The street opens at the beginning of April, so you’ll be able to visit then. We hope for a grand opening with brass bands and banners sometime this summer when the restrictions have hopefully lifted… watch this space, and thankyou for coming….
This month i’m taking you to a quarry in Yorkshire where we are carving niches for 40 miners portraits, for the public sculpture i’m making to celebrate Doncaster’s mining history.
To be installed next February.
Then you will see a Norman Soldier.. yes.. this one’s come out of the blue. A commission I recieved three years ago, (and had forgotten about) finally recieved its planning permission and suddenly a tight deadline presented itself.. alot of fun.. you’ll agree!!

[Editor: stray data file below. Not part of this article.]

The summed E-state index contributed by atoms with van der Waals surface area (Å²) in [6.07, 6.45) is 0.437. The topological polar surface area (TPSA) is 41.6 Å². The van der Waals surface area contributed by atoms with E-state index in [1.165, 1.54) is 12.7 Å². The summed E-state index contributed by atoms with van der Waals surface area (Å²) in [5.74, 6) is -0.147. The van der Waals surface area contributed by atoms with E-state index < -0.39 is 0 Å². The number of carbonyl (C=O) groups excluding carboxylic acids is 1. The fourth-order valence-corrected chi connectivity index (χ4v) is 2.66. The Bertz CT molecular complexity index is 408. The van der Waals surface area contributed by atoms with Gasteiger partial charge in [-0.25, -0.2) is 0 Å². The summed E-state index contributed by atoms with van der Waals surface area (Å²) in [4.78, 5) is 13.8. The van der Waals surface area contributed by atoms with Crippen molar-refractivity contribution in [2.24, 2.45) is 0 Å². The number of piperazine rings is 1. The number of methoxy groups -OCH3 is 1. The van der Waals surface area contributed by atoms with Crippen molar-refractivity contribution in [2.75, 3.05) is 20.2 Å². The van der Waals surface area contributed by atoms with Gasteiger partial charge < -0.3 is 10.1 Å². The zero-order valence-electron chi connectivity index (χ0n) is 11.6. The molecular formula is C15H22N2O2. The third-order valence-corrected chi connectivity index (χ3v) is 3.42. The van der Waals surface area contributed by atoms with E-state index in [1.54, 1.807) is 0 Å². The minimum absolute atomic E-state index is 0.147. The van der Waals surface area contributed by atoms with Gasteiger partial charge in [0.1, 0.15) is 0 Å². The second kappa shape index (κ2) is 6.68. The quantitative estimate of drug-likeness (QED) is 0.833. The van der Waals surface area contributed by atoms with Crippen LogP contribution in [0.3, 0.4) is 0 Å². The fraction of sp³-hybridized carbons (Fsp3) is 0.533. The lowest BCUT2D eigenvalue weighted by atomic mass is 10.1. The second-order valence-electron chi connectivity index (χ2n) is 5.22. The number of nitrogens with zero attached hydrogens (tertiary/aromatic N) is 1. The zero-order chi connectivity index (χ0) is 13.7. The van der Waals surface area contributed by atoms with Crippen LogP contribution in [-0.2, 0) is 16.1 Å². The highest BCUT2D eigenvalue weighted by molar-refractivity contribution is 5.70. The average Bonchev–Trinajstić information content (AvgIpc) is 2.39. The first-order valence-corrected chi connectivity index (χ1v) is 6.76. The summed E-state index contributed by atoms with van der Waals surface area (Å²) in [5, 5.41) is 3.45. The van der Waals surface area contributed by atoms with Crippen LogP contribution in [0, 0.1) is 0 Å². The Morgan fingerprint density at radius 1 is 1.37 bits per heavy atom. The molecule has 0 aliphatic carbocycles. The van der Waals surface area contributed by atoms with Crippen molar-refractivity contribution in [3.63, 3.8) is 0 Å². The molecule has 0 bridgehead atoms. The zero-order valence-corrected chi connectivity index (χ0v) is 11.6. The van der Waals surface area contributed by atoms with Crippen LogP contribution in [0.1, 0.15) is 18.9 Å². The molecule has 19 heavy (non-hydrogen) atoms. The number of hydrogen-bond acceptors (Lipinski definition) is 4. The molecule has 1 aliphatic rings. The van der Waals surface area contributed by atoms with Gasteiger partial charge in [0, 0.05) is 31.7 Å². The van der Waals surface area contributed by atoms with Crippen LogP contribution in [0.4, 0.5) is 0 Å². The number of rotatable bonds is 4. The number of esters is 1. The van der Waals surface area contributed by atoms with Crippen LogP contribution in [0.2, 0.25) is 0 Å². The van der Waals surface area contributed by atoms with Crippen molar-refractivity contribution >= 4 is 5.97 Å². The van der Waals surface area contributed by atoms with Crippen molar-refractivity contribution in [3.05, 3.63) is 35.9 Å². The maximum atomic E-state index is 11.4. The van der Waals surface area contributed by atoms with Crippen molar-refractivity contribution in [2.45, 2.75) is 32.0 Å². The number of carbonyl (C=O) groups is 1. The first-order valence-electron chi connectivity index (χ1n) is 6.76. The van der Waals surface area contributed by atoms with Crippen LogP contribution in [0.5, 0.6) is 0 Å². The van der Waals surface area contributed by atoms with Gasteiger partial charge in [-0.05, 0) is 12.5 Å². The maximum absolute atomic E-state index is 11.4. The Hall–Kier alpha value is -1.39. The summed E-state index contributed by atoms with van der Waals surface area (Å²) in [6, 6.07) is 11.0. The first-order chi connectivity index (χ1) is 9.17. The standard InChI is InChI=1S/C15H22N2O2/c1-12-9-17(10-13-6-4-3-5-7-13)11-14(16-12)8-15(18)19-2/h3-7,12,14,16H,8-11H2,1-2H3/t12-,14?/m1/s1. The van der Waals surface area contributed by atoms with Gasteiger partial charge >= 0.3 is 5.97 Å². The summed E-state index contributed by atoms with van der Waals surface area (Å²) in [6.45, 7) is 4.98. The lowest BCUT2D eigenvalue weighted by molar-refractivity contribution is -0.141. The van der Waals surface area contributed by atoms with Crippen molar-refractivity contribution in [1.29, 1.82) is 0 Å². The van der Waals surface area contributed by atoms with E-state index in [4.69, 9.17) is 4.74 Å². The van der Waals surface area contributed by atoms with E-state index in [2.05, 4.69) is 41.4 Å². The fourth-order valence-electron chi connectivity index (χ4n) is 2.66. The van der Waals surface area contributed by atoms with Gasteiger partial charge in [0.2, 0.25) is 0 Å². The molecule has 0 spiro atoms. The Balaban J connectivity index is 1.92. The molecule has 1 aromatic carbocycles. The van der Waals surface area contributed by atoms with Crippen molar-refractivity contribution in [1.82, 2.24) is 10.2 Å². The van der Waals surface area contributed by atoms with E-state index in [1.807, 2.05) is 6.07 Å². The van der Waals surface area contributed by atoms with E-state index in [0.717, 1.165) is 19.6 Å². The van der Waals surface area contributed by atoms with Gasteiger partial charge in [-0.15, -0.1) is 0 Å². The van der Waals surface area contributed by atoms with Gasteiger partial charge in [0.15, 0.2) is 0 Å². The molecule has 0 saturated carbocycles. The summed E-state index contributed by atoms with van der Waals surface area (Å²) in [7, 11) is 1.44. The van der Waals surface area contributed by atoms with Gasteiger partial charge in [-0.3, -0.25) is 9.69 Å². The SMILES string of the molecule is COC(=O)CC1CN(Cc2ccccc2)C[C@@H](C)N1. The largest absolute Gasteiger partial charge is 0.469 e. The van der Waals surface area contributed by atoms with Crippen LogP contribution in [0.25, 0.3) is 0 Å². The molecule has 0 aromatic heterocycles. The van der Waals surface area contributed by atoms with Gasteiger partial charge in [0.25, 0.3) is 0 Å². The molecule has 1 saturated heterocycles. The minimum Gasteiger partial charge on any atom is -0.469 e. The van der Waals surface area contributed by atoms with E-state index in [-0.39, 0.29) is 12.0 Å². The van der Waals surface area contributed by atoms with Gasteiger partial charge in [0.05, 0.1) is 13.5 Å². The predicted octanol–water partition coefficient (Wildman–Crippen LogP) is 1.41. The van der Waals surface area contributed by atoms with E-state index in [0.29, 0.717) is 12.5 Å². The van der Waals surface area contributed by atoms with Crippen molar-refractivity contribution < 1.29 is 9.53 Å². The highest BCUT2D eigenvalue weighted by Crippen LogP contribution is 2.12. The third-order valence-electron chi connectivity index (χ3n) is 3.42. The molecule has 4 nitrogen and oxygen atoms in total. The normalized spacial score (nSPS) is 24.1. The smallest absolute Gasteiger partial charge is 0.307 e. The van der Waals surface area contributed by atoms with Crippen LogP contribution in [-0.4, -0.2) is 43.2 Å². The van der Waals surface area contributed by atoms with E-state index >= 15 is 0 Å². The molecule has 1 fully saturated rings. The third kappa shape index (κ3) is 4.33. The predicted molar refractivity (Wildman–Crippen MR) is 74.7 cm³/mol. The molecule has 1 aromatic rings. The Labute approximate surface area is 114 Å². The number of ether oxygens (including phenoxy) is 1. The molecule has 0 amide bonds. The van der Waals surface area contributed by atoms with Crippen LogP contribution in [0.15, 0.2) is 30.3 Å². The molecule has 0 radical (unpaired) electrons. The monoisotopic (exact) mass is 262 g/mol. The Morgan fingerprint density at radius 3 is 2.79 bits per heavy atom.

Anyway enough of me.. lets go to the quarry…
‘Johnsons Wellfied’ in Huddersfield, where Freddy Morris my trusty stone carver and I stayed for ten days, cooking beautiful food (ready meals from the Co-op). Huddersfield is a truly beautiful Victorian town set on the edge of the Peak District in Yorkshire, I loved being there.. Here’s a photo Essay of the work done, black and whites by Bill Jackson, colour by me.
I think it’ll be a random set of photos, not in any particular order….
These are giant blocks of York stone, weighing about 25 tonnes each..
We drilled pilot holes first to establish where we were going to chisel..
At times it felt as if we were wandering through corridors of heads in ancient streets.
This stone recieves light so beautifully, I realised it would have been impossible to replocate this effect in any other material.